Dorothy Darke is a retired teacher. Her father was Jewish, and she was five years old when her family fled Nazi Germany. After 55 years in England, she wrote a book on her experiences, from which she donates all profits to Refugee Action.
What made you become involved with Refugee Action? My father was a tremendous anglophile - very enthusiastic about the help and generosity he had received from the English, and keen to assimilate. Refugees then were labelled as 'enemy aliens' by the Government and I was thoroughly teased when I started school.
When did you become involved? In 1999, when my book was published in English with the help of a Barrow Cadbury Trust donation. I wrote it as a dissertation in 1993 for a postgraduate MA on peace studies. The book made profits of £3,000 in 1999 and £1,500 in 2000.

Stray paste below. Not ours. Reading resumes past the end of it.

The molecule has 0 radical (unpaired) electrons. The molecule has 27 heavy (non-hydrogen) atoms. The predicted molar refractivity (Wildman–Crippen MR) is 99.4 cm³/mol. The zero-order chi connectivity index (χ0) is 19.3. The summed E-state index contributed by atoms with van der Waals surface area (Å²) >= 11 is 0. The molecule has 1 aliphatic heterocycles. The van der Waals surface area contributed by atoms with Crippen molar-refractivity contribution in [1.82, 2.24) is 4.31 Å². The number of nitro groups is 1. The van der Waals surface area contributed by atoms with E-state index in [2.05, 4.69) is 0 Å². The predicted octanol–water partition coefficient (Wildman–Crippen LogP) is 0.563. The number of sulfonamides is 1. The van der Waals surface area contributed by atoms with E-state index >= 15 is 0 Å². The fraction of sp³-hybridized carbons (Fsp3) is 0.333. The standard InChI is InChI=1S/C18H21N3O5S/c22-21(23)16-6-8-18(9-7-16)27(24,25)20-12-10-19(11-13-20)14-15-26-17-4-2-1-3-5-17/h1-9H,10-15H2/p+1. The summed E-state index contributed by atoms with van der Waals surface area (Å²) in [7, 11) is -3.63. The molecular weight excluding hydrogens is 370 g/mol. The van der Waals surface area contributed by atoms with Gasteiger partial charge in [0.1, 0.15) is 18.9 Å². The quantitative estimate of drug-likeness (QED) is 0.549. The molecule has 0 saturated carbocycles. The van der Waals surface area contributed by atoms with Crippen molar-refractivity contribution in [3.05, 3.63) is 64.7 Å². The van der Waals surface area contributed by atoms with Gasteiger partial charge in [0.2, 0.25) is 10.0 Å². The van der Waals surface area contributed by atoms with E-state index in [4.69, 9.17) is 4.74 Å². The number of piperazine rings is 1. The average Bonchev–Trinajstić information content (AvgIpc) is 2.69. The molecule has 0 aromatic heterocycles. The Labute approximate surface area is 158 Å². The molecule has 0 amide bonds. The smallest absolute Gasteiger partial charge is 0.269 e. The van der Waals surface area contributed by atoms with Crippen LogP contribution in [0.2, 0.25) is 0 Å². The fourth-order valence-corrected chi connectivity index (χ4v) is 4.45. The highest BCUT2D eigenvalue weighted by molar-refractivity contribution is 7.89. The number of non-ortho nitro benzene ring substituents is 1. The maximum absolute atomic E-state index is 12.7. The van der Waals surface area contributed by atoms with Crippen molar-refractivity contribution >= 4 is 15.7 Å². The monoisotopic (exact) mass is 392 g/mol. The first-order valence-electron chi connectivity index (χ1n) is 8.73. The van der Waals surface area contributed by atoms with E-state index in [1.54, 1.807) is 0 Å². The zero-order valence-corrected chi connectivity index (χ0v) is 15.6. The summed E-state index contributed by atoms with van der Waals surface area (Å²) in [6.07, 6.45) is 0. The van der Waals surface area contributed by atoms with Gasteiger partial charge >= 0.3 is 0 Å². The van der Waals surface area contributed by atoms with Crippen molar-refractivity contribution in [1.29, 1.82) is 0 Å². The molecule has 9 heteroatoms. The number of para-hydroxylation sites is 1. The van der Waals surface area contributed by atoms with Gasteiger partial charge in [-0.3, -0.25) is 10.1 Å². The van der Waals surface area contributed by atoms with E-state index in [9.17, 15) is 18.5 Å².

Roughly how much time do you give per year? It's unquantifiable. I work on impulse: if something needs to be done I do it. I organised a village conference single-handedly and give talks, which happen to publicise my book.
What do you feel you bring to Refugee Action? Time. I realised long ago that giving money is not as valuable as giving time.
Do you consider new approaches from organisations? Sometimes. I'm not very easily convinced and I'd rather dedicate my time to those I can support fully.
Are you ever annoyed by how charities approach you for money? I was intensely annoyed by a 10p and 2p coin sealed inside an envelope for a donor recruitment drive. I was so upset that I wrote to the Charity Commission.